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Æthelwulf Ring

  • Object type

  • Museum number


  • Title (object)

    • Æthelwulf Ring
  • Description

    Gold finger-ring decorated in the Trewhiddle style, the hoop flat and rising in front to a high mitre-shaped bezel. In the triangular portion a conventional 'tree', which divides the field into two halves, is flanked by two peacocks, all reserved in the metal upon a ground of niello. In the two lower corners are panels with foliage in relief without niello. The two discs with rosettes, which form part of the central ' tree', are treated in the same manner. Around the hoop is the nielloed inscription, preceded by a cross. The back of the hoop has a circle containing a rosette upon a nielloed ground, flanked by foliate designs, one of which is interlaced.


  • School/style

  • Culture/period

  • Date

    • 828-858
  • Findspot

  • Materials

  • Technique

  • Dimensions

    • Diameter: 2.8 centimetres (max)
    • Height: 1.2 inches
    • Weight: 285 grains
  • Inscriptions

      • Inscription Type

      • Inscription Content

        + ETHELVVLF RX
      • Inscription Transliteration

        Ethelwulf Rex
  • Curator's comments

    Text from Dalton 1912, Catalogue of Finger Rings, no. 179:
    'Archaeologia', vii,, p. 421; 'Archaeological Journal', xxi., 327; H. Clifford Smith, 'Jewellery', (1908), p. 72 and pl. xiii, fig. 5. Ethelwulf, father of Alfred the Great, King of Wessex, reigned between A.D. 836 and 858.
    In Early Christian art peacocks are more usually separated by a vase, or by a disk containing the sacred monogram. The hom (handwritten correction from original 'horn' in Dalton) or sacred tree of Persia had, however, entered Christian art before this period, having been introduced through textiles and other works of minor art. It usually stands between quadrupeds or monsters, and has the most varied forms, in many cases so conventionalized that all resemblance to a tree is lost.
    Anglo-Saxon art appears to have derived such oriental motives not directly from the East, but mediately through Italy and France. The half-barbaric treatment of the peacocks may be compared with that of the Agnus Dei on the ring of Ethelswith (AF 458).
    A third nielloed Anglo-Saxon ring, dated through an inscription referring to a historic personage, is that of Alhstan, Bishop of Sherborne (A.D. 824-67), in the Victoria and Albert Museum ('Archaeological Journal', xxi, p. 327 and fig. 4; H. Clifford Smith, 'Jewellery', p. 71 and pl. xiii, fig. 9).
    The Anglo-Saxons enjoyed a reputation as goldsmiths and silversmiths reaching far beyond the limits of their own country. Anglo-Saxon work is often mentioned in the 'Liber Pontificalis', and some entries specify the use of niello. King Egbert, visiting Rome in a.d. 858, took silver vessels with him. See 'Archaeologia', lxi, pp. 359, 360, and S. J. Beissel, 'Zeitschrift für christliche Kunst', ix, pp. 364 ff. (1896).Webster & Backhouse 1991
    The condition of the ring no doubt reflects the circumstances of its discovery, in 1780, in a cart-rut. Its inscription firmly associates it with Æthelwulf of Wessex and father of Alfred the Great, who appears to have reigned from 839 to 858, and before that was king in Kent from at least 828. The ring, a particularly ambitious piece, was not the king's personal ring, but was presumably given as a gift or as a mark of royal office. Its fine Trewhiddle-style ornament would certainly fit a mid ninth-century date.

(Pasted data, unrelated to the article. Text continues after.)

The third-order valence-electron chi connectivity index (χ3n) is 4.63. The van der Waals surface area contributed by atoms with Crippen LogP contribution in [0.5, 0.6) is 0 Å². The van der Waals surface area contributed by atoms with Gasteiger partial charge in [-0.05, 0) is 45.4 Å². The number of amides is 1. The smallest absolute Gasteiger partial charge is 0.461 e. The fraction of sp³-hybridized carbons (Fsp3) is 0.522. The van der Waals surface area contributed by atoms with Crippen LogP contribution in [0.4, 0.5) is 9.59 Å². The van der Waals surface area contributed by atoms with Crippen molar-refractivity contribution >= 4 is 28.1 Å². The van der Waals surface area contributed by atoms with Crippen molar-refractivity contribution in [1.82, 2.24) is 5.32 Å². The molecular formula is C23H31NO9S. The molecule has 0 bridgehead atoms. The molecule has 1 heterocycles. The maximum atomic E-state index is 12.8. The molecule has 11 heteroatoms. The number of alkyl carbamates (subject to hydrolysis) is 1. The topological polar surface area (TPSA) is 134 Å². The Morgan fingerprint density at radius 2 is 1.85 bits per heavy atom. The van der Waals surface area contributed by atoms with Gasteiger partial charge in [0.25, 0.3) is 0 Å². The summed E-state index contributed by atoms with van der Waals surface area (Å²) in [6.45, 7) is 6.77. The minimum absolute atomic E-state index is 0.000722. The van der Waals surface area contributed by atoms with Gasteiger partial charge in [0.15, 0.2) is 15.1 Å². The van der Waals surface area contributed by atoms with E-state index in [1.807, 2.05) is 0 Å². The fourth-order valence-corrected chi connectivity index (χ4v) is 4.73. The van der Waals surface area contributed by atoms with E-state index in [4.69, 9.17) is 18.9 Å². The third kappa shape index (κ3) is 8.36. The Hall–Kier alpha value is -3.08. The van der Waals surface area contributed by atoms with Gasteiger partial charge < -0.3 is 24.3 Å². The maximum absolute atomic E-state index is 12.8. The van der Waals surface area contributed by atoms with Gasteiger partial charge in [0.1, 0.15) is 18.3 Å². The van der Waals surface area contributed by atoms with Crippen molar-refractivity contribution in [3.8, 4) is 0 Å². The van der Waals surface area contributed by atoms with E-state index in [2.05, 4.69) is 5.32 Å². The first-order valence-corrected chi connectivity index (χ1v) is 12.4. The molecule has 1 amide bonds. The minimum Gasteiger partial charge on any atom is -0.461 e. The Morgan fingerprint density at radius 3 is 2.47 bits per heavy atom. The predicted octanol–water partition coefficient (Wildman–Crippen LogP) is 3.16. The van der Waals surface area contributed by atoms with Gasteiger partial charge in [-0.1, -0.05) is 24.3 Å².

Select bibliography: Wilson, D.M. 1964, ‘Anglo-Saxon Ornamental Metalwork 700-1100 in the British Museum, Catalogue of Antiquities of the Later Saxon Period’, I, London, cat. 31, 22-9; Page, R.I. 1964, Appendix A. The Inscriptions, in D.M. Wilson, ‘Anglo-Saxon Ornamental Metalwork’, 82; Backhouse, J., Turner, D.H. and Webster, L.E. (eds) 1984, ‘The Golden Age of Anglo-Saxon Art966-1066’, London, cat. 9; Wilson, D.M. 1984, ‘Anglo-Saxon Art’, London, 96.Webster et al 1984
    The ring's distorted condition and missing niello reflect the circumstances in which it was found, but it also shows signs of wear.

    Provenance: Laverstock, Wiltshire; found in a cart rut about August 1780.

    Exhibitions: British Museum 1976, no. 445.

    Commentary for 1829,1114.1 and AF.458
    The fortunate survival of two gold finger rings associated with the royal house of Wessex, almost certainly manufactured for the people whose names appear on them, provides valuable primary dating evidence for ninth-century metalwork. The inscription on 1829,1114.1 refers to King Æthelwulf of Wessex (839-58), father of Alfred the Great and of Queen Æthelswith of Mercia, whose name is incised on the bezel of AF.458. Little is known about her, but according to the ‘Anglo-Saxon Chronicle’ she married Burgred of Mercia in 853, lived abroad following his exile in 874 and died at Pavia in 888, whilst on a pilgrimage to Rome (Whitelock, D. et al. ed. 1965, ‘The Anglo-Saxon Chronicle’, London, 43, 53).
    There can be no doubt that the inscription on the Æthelwulf ring is contemporary, as it is an integral part of the design, but the one on the Æthelswith ring may have been added later, perhaps to commemorate a royal gift. However, the use of niello, and the occurrence of Trewhiddle-style details on the Æthelswith ring, such as the nicked hindquarters of the Lamb, lend additional support for a ninth-century date. Both rings exemplify the ornamental traditions from which the animal ornament of Alfred's reign and the earlier tenth-century manuscripts derived.